Fentanyl: Info for Teachers and Parents

Posted on 09/15/2016

To: Superintendents of Public, Separate, Francophone and Charter School Boards
First Nations Education Directors

As you may know there is a growing health crisis across Canada related to rising numbers of deaths associated with illicit Fentanyl. I have been told that many school authorities shared materials last year to help students and their families understand the risk of Fentanyl. However, despite our best efforts there continues to be a devastating impact on many Alberta families. Our government is committed to slowing the fatal progression of this drug and reducing the tragic loss of life through accidental overdose.

Fentanyl is a pain reliever that is more potent than morphine. Illicit Fentanyl may be mixed with, or substituted for, heroin, prescription opiates or other street drugs to strengthen their potency. Substance users are at risk of overdosing when they unknowingly ingest drugs mixed with Fentanyl.

The Government of Alberta knows the importance of informing students and parents of ways to avoid harm caused by the use of illicit drugs, in particular Fentanyl. I am asking for your support by sharing the attached Fentanyl Fact Sheet with junior high and high school students, parents and educators. The Fact Sheet provides information on the potential dangers of illicit Fentanyl and offers reliable information. The fact sheet is posted on the Alberta Health website.

Please consider:
1. Posting on your school board’s website as a resource for students, parents and/or teachers; and
2. Providing to teachers as a tool when developing Career and Life Management (CALM) curriculum and other health classes/units.

If you have questions, please email AlbertaValuingMentalHealth@gov.ab.ca

Thank you for your commitment to addressing this issue.


Curtis Clarke, PhD
Deputy Minister of Education

Fentanyl: Information for Teachers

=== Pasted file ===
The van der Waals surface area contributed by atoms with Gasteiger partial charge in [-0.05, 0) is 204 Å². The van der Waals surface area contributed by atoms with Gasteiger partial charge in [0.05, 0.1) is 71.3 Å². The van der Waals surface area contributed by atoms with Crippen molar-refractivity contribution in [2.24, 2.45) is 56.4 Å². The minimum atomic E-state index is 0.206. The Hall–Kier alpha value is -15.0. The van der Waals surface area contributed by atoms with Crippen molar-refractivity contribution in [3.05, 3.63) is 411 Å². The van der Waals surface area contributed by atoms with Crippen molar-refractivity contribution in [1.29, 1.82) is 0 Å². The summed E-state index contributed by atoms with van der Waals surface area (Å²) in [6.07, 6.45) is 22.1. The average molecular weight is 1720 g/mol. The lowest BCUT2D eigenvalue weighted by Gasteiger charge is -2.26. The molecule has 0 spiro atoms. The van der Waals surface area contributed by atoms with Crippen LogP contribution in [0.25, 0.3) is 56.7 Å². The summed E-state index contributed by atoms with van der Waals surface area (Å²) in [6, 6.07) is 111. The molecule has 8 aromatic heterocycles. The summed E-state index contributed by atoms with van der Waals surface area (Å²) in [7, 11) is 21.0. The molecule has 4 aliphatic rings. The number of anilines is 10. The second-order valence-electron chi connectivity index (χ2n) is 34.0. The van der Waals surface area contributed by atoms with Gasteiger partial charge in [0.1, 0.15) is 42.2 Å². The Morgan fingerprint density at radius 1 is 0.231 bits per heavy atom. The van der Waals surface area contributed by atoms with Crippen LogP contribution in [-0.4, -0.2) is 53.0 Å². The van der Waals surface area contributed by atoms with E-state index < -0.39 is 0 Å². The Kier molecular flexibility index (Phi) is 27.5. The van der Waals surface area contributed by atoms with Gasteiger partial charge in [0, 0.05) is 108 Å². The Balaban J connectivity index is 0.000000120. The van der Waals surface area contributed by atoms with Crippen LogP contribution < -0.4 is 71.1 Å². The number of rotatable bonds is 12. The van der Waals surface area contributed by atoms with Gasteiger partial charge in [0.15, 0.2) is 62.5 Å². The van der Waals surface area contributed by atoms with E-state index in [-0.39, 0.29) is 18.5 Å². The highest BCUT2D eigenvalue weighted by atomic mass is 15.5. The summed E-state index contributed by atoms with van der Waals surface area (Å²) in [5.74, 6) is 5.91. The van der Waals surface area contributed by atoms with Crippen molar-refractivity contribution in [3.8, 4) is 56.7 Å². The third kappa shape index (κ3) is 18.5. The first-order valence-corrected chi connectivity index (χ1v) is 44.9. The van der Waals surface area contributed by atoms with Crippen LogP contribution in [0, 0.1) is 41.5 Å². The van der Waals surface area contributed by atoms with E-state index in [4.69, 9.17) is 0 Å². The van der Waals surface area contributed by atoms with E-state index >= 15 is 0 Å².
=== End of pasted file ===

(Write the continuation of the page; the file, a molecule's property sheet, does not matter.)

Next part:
and Parents
What you need to know
You may have heard recently about a dangerous drug called fentanyl that is causing a lot of
harm in Alberta and across Canada.
Fentanyl is an opioid (painkiller) that can be used safely when it is prescribed by a health
professional and taken as directed. But it is also being made and sold illegally.
Fentanyl is very toxic. Just a small amount of fentanyl, the size of two grains of salt, can be
deadly. Fentanyl is made and sold in many different forms and can be hiding in other drugs.
Talk to the kids in your life
Kids and young adults are especially vulnerable to substances since their brains are still
developing. It is not always easy, but talking to your kids about fentanyl and other dangerous
drugs is one of the best things you can do to keep them safe.
• You can start a conversation by telling your kids you care about them and you want them to
be safe.
• Ask them what they know about fentanyl and encourage open and honest communication.
• Tell them what you know about fentanyl:
It’s a very dangerous drug that is being seen more and more in Alberta;
272 Albertans died from fentanyl in 2015;
If you take fentanyl, it can stop your breathing;
It can be hiding in any street drug and may even look like prescription medication;
Drug dealers may not know if the product they are selling contains fentanyl.
• Ask your kids to tell you if they are ever around drugs and let them know it is ok to say no if
they are ever offered drugs.
What parents and caregivers can do?
As parents, you are an important influence in your kids’ lives. Although there is no guaranteed
way to prevent drug use, there are some things you can do that we know are helpful:
• Spend quality time with your kids, be involved in their lives.
• Encourage and support your kids to help them do well in school. Support and help your kids